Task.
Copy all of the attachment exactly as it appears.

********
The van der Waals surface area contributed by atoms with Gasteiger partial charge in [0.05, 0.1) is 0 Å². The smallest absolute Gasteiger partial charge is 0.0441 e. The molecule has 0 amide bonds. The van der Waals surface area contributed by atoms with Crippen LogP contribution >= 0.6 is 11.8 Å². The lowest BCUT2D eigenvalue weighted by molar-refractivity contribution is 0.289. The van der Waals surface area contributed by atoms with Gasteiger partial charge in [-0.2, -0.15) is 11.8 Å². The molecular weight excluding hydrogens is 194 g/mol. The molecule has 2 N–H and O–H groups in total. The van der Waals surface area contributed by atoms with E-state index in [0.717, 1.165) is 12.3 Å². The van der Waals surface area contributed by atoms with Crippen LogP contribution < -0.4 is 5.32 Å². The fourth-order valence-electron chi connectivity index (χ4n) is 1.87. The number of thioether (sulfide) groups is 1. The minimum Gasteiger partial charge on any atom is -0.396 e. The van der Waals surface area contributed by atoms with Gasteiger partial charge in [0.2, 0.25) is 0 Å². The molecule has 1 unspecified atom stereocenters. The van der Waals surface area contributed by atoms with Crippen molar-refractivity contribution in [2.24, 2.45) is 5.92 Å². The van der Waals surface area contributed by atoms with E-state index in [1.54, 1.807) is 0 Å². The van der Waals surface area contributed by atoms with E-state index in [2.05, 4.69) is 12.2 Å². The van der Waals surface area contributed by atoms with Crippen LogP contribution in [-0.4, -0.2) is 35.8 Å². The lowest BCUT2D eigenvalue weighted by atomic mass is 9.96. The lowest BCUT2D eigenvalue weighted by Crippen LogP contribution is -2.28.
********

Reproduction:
The van der Waals surface area contributed by atoms with Gasteiger partial charge in [0.05, 0.1) is 0 Å². The smallest absolute Gasteiger partial charge is 0.0441 e. The molecule has 0 amide bonds. The van der Waals surface area contributed by atoms with Crippen LogP contribution >= 0.6 is 11.8 Å². The lowest BCUT2D eigenvalue weighted by molar-refractivity contribution is 0.289. The van der Waals surface area contributed by atoms with Gasteiger partial charge in [-0.2, -0.15) is 11.8 Å². The molecular weight excluding hydrogens is 194 g/mol. The molecule has 2 N–H and O–H groups in total. The van der Waals surface area contributed by atoms with E-state index in [0.717, 1.165) is 12.3 Å². The van der Waals surface area contributed by atoms with Crippen LogP contribution < -0.4 is 5.32 Å². The fourth-order valence-electron chi connectivity index (χ4n) is 1.87. The number of thioether (sulfide) groups is 1. The minimum Gasteiger partial charge on any atom is -0.396 e. The van der Waals surface area contributed by atoms with Gasteiger partial charge in [0.2, 0.25) is 0 Å². The molecule has 1 unspecified atom stereocenters. The van der Waals surface area contributed by atoms with Crippen molar-refractivity contribution in [2.24, 2.45) is 5.92 Å². The van der Waals surface area contributed by atoms with E-state index in [1.54, 1.807) is 0 Å². The van der Waals surface area contributed by atoms with E-state index in [2.05, 4.69) is 12.2 Å². The van der Waals surface area contributed by atoms with Crippen LogP contribution in [-0.4, -0.2) is 35.8 Å². The lowest BCUT2D eigenvalue weighted by atomic mass is 9.96. The lowest BCUT2D eigenvalue weighted by Crippen LogP contribution is -2.28.